My interest in Dr. Machen while he lived, though it was large, was not personal, for I never had the honor of meeting him. Moreover, the doctrine that he preached seemed to me, and still seems to me, to be excessively dubious. I stand much more chance of being converted to spiritualism, to Christian Science or even to the New Deal than to Calvinism, which occupies a place, in my cabinet of private horrors, but little removed from that of cannibalism. But Dr. Machen had the same clear right to believe in it that I have to disbelieve in it, and though I could not yield to his reasoning I could at least admire, and did greatly admire, his remarkable clarity and cogency as an apologist, allowing him his primary assumptions.
These assumptions were also made, at least in theory, by his opponents, and thereby he had them by the ear. Claiming to be Christians as he was, and of the Calvinish persuasion, they endeavored fatuously to get rid of all the inescapable implications of their position. On the one hand they sought to retain membership in the fellowship of the faithful, but on the other hand they presumed to repeal and reenact with amendments the body of doctrine on which that fellowship rested. In particular, they essayed to overhaul the scriptural authority which lay at the bottom of the whole matter, retaining what coincided with their private notions and rejecting whatever upset them.
Upon this contumacy Dr. Machen fell with loud shouts of alarm. He denied absolutely that anyone had a right to revise and sophisticate Holy Writ. Either it was the Word of God or it was not the Word of God, and if it was, then it was equally authoritative in all its details, and had to be accepted or rejected as a whole. Anyone was free to reject it, but no one was free to mutilate it or to read things into it that were not there. Thus the issue with the Modernists was clearly joined, and Dr. Machen argued them quite out of court, and sent them scurrying back to their literary and sociological Kaffeeklatsche. His operations, to be sure, did not prove that Holy Writ was infallible either as history or as theology, but they at least disposed of those who proposed to read it as they might read a newspaper, believing what they chose and rejecting what they chose.
In his own position there was never the least shadow of inconsistency. When the Prohibition imbecility fell upon the country, and a multitude of theological quacks, including not a few eminent Presbyterians, sought to read support for it into the New Testament, he attacked them with great vigor, and routed them easily. He not only proved that there was nothing in the teachings of Jesus to support so monstrous a folly; he proved abundantly that the known teachings of Jesus were unalterably against it. And having set forth that proof, he refused, as a convinced and honest Christian, to have anything to do with the dry jehad.
This rebellion against a craze that now seems so incredible and so far away was not the chief cause of his break with his ecclesiastical superiors, but it was probably responsible for a large part of their extraordinary dudgeon against him. The Presbyterian Church, like the other evangelical churches, was taken for a dizzy ride by Prohibition. Led into the heresy by fanatics of low mental visibility, it presently found itself cheek by jowl with all sorts of criminals, and fast losing the respect of sensible people. Its bigwigs thus became extremely jumpy on the subject, and resented bitterly every exposure of their lamentable folly.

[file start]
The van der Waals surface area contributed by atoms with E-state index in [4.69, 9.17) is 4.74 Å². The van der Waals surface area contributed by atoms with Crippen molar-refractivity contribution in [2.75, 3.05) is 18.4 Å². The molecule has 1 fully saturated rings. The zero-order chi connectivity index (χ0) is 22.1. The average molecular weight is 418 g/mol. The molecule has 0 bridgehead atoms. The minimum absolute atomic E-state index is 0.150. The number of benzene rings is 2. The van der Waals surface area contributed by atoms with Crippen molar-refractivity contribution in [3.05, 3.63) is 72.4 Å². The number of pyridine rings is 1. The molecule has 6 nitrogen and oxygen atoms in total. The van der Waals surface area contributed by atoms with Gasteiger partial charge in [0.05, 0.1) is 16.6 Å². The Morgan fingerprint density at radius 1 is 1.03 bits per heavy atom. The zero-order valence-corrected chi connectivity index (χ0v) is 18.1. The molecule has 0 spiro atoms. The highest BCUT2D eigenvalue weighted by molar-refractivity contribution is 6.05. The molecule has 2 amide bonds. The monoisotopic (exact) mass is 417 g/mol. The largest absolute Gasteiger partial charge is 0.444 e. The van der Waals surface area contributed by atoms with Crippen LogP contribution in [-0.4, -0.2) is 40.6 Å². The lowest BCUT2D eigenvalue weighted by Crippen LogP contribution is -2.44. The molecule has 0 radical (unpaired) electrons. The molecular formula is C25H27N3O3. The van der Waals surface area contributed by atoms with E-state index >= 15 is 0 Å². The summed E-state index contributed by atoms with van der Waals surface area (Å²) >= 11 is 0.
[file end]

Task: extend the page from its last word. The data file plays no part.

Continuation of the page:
The fantastic William Jennings Bryan, in his day the country’s most distinguished Presbyterian layman, was against Dr. Machen on the issue of Prohibition but with him on the issue of Modernism. But Bryan’s support, of course, was of little value or consolation to so intelligent a man. Bryan was a Fundamentalist of the Tennessee or barnyard school. His theological ideas were those of a somewhat backward child of 8, and his defense of Holy Writ at Dayton during the Scopes trial was so ignorant and stupid that it must have given Dr. Machen a great deal of pain. Dr. Machen himself was to Bryan as the Matterhorn is to a wart. His Biblical studies had been wide and deep, and he was familiar with the almost interminable literature of the subject. Moreover, he was an adept theologian, and had a wealth of professional knowledge to support his ideas. Bryan could only bawl.
It is my belief, as a friendly neutral in all such high and ghostly matters, that the body of doctrine known as Modernism is completely incompatible, not only with anything rationally describable as Christianity, but also with anything deserving to pass as religion in general. Religion, if it is to retain any genuine significance, can never be reduced to a series of sweet attitudes, possible to anyone not actually in jail for felony. It is, on the contrary, a corpus of powerful and profound convictions, many of them not open to logical analysis. Its inherent improbabilities are not sources of weakness to it, but of strength. It is potent in a man in proportion as he is willing to reject all overt evidences, and accept its fundamental postulates, however unprovable they may be by secular means, as massive and incontrovertible facts.
These postulates, at least in the Western world, have been challenged in recent years on many grounds, and in consequence there has been a considerable decline in religious belief. There was a time, two or three centuries ago, when the overwhelming majority of educated men were believers, but that is apparently true no longer. Indeed, it is my impression that at least two-thirds of them are now frank skeptics. But it is one thing to reject religion altogether, and quite another thing to try to save it by pumping out of it all its essential substance, leaving it in the equivocal position of a sort of pseudo-science, comparable to graphology, “education,” or osteopathy.
That, it seems to me, is what the Modernists have done, no doubt with the best intentions in the world. They have tried to get rid of all the logical difficulties of religion, and yet preserve a generally pious cast of mind. It is a vain enterprise. What they have left, once they have achieved their imprudent scavenging, is hardly more than a row of hollow platitudes, as empty as [of] psychological force and effect as so many nursery rhymes. They may be good people and they may even be contented and happy, but they are no more religious than Dr. Einstein. Religion is something else again – in Henrik Ibsen’s phrase, something far more deep-down-diving and mudupbringing, Dr. Machen tried to impress that obvious fact upon his fellow adherents of the Geneva Mohammed. He failed – but he was undoubtedly right.